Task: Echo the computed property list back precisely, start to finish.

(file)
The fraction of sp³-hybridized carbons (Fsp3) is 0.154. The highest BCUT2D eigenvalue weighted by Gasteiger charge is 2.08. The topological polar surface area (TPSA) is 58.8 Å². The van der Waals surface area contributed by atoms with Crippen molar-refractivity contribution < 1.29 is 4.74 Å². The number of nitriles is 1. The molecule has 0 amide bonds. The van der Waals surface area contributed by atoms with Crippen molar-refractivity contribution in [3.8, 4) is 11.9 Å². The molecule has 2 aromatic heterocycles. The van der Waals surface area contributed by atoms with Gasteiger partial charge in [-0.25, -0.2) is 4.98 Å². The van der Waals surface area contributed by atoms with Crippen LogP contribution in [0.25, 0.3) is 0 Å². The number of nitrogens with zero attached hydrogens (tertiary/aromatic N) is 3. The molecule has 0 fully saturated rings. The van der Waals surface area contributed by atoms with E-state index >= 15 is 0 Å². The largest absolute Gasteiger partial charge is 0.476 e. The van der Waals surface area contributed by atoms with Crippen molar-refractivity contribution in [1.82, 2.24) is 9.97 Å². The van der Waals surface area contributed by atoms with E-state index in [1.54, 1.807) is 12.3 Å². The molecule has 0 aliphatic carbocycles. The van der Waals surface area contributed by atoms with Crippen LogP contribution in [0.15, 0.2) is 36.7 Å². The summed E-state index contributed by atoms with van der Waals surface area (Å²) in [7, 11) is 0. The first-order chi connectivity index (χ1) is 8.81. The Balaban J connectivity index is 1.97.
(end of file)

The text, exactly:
The fraction of sp³-hybridized carbons (Fsp3) is 0.154. The highest BCUT2D eigenvalue weighted by Gasteiger charge is 2.08. The topological polar surface area (TPSA) is 58.8 Å². The van der Waals surface area contributed by atoms with Crippen molar-refractivity contribution < 1.29 is 4.74 Å². The number of nitriles is 1. The molecule has 0 amide bonds. The van der Waals surface area contributed by atoms with Crippen molar-refractivity contribution in [3.8, 4) is 11.9 Å². The molecule has 2 aromatic heterocycles. The van der Waals surface area contributed by atoms with Gasteiger partial charge in [-0.25, -0.2) is 4.98 Å². The van der Waals surface area contributed by atoms with Crippen LogP contribution in [0.25, 0.3) is 0 Å². The number of nitrogens with zero attached hydrogens (tertiary/aromatic N) is 3. The molecule has 0 fully saturated rings. The van der Waals surface area contributed by atoms with E-state index >= 15 is 0 Å². The largest absolute Gasteiger partial charge is 0.476 e. The van der Waals surface area contributed by atoms with Crippen molar-refractivity contribution in [1.82, 2.24) is 9.97 Å². The van der Waals surface area contributed by atoms with E-state index in [1.54, 1.807) is 12.3 Å². The molecule has 0 aliphatic carbocycles. The van der Waals surface area contributed by atoms with Crippen LogP contribution in [0.15, 0.2) is 36.7 Å². The summed E-state index contributed by atoms with van der Waals surface area (Å²) in [7, 11) is 0. The first-order chi connectivity index (χ1) is 8.81. The Balaban J connectivity index is 1.97.